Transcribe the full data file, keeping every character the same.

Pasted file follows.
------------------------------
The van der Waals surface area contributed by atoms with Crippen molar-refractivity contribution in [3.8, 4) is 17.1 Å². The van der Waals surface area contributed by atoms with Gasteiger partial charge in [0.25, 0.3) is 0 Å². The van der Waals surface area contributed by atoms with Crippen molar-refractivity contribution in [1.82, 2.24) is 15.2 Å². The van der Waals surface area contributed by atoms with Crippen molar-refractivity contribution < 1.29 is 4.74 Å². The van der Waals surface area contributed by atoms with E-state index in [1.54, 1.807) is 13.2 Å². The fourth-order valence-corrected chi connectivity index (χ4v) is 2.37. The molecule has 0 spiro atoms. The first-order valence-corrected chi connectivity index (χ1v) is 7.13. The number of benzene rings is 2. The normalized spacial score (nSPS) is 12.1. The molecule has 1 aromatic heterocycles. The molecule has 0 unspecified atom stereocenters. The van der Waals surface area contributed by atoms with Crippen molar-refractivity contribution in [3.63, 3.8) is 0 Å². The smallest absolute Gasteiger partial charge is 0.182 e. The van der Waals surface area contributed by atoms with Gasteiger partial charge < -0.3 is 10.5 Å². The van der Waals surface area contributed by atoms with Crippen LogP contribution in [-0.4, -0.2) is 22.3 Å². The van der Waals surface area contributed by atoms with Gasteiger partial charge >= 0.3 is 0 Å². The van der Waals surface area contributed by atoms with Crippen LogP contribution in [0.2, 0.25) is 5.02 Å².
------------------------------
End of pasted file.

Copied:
The van der Waals surface area contributed by atoms with Crippen molar-refractivity contribution in [3.8, 4) is 17.1 Å². The van der Waals surface area contributed by atoms with Gasteiger partial charge in [0.25, 0.3) is 0 Å². The van der Waals surface area contributed by atoms with Crippen molar-refractivity contribution in [1.82, 2.24) is 15.2 Å². The van der Waals surface area contributed by atoms with Crippen molar-refractivity contribution < 1.29 is 4.74 Å². The van der Waals surface area contributed by atoms with E-state index in [1.54, 1.807) is 13.2 Å². The fourth-order valence-corrected chi connectivity index (χ4v) is 2.37. The molecule has 0 spiro atoms. The first-order valence-corrected chi connectivity index (χ1v) is 7.13. The number of benzene rings is 2. The normalized spacial score (nSPS) is 12.1. The molecule has 1 aromatic heterocycles. The molecule has 0 unspecified atom stereocenters. The van der Waals surface area contributed by atoms with Crippen molar-refractivity contribution in [3.63, 3.8) is 0 Å². The smallest absolute Gasteiger partial charge is 0.182 e. The van der Waals surface area contributed by atoms with Gasteiger partial charge < -0.3 is 10.5 Å². The van der Waals surface area contributed by atoms with Crippen LogP contribution in [-0.4, -0.2) is 22.3 Å². The van der Waals surface area contributed by atoms with Gasteiger partial charge >= 0.3 is 0 Å². The van der Waals surface area contributed by atoms with Crippen LogP contribution in [0.2, 0.25) is 5.02 Å².